It’s been damaged by two major earthquakes, eaten by a giant octopus, and, probably, appeared in more motion pictures than any other building in the United States except for the Capitol Building in Washington and the Los Angeles City Hall Building. The Ferry Building is a survivor, and, easily, the “Grande Dame” of San Francisco. (Vintage photo California Historical Society)
Two aerial views of the Ferry Building: The top one is in her hey day showing many of the ferry slips, and below, a rare shot of the Embarcadero Freeway under construction. (Bancroft Library)
Repair work in 1907 on the Ferry Building, damaged in the 1906 Earthquake. Things seem to be getting back to normal with encouraging signs like, “Open For Business” and “San Francisco Will Do it.” That black smoke in the background is from a ferryboat, either arriving or leaving. I don’t think those things would pass emission testing today. (Vintage photo San Francisco Maritime National Historical Park)
The southern wing of the Ferry Building on a busy day in 1907:
“Excuse me. Pardon me. Can I get across here?” (Vintage photo Marilyn Blaisdell Collection)
Another terrific and one of the oldest postcards of San Francisco I’ve seen; the Embarcadero from the Ferry Building tower when it was still called East Street. That’s Telegraph Hill on the left, and Alcatraz out in the Bay.
At the foot of the Ferry Building looking south in 1915: (Vintage photo San Francisco Maritime National Historical Park)
The Ferry Building from the south in 1929: Look at that ferryboat traffic! That’s a Coit Towerless Telegraph hill in the vintage photo. (Vintage photo San Francisco Maritime Historic Park)
The inside of the Ferry Building in the 1930’s (San Francisco Public Library)
Interesting Ferry Building history that I recently learned of: The north side of the building had what was called an “apron” that lowered down to the top deck of the arriving ferry boats to allow passengers to enter the Ferry Building into the upper level where they went through a corridor, and crossed over the Embarcadero to Market Street by the footbridge seen in many old photos. (Vintage photo Thomas I. J. Snead)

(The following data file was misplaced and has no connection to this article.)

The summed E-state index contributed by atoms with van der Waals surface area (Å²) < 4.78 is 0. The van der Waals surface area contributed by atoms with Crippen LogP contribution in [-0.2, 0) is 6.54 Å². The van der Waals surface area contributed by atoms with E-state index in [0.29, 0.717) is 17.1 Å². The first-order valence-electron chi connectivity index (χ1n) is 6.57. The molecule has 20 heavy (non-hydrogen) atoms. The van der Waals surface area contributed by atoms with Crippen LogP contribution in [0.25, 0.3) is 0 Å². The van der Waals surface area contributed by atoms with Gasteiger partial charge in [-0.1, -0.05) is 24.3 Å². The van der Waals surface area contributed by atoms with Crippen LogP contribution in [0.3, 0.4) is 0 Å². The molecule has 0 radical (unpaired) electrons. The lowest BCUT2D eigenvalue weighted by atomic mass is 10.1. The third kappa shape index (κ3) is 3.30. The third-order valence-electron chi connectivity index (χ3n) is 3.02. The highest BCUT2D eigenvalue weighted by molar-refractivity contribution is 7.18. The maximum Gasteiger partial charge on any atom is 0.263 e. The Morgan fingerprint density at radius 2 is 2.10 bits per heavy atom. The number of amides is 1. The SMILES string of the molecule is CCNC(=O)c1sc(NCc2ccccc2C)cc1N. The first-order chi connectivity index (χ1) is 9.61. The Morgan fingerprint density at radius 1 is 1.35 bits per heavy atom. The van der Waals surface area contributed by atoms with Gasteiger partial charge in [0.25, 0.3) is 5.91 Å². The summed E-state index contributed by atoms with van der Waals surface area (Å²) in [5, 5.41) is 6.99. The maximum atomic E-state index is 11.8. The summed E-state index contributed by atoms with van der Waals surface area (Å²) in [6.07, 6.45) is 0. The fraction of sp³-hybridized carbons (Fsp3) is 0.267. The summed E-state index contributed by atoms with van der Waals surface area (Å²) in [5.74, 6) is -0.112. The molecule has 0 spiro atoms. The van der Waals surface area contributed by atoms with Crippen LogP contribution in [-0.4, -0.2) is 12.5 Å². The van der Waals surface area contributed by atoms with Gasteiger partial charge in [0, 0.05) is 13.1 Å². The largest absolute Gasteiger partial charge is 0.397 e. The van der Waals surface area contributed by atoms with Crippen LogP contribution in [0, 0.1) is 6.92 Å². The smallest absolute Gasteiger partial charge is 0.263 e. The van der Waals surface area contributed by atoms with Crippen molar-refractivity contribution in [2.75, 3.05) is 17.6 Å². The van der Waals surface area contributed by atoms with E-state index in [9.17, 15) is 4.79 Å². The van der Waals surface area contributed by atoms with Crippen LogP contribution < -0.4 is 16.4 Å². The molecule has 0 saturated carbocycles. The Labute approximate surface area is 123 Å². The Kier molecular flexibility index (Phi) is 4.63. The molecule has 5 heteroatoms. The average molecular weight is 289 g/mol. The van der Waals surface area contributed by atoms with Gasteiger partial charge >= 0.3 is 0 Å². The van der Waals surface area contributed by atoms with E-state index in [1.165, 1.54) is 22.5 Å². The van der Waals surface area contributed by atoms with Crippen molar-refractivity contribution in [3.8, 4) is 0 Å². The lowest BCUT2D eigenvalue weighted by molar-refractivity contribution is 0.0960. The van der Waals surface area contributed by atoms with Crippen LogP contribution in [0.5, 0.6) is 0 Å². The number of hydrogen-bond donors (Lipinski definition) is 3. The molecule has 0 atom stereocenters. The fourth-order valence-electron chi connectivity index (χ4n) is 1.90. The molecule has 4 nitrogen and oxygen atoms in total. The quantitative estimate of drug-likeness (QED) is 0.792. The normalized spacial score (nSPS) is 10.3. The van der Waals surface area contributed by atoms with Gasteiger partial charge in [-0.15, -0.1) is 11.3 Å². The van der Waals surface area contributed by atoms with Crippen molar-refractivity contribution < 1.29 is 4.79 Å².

The passenger footbridge seen from the Embarcadero: (Marilyn Blaisdell Collection)
This 1942 photo was taken on the last day of the foot bridge before it was dismantled for salvageable war material. The doughboy soldier was there to symbolize 1918 when the bridge first opened.
‘The Falcon in San Francisco’ Oops, wait a minute…… ‘The Falcon in San Francisco’
The Falcon (Tom Conway) being “kidnapped” by a little girl in front of the Ferry Building: It was, probably a backdrop, but that was the location in the film.
This strip of shops directly across from the Ferry Building bordered by Market, Mission, Steuart, and the Embarcadero was demolished to make way for the Embarcadero Freeway. Although patronized regularly by ferry boat passengers, this block had developed into a skid row by the 1950’s. The shady palm tree area was where the stretch of buildings stood. This was where the Occupy San Francisco movement camped at the end of 2011. (Vintage photo San Francisco Public Library)
The Hotel Colchester, just north of the Ferry Building in the 1950’s: Somebody put a lot of artistic effort into that LAUNdRY sign. Below, is the spot that the glamorous Colchester Hotel occupied. (Vintage photo California Historical Society)
Commercial Street in the 1950’s when it ran through to the Ferry Building. (Vintage photo Karl Kortum)
Eventually, the area behind the Ferry Building had become a graveyard of parked 1950’s and 1960’s cars. The Sausalito Ferry launch occupies this location today. (Port of San Francisco Archives)
Like the people of France toward Marie Antoinette, the people of San Francisco turned on their queen and imprisoned her behind the Embarcadero Freeway in 1959. Boy that’s corny writing! (Vintage photo Darius Aidala)
The last of the shabbiness of this area disappeared in 1991 with the demolition of the Embarcadero Freeway due to the Loma Prieta Earthquake of 1989. (Fran Ortiz)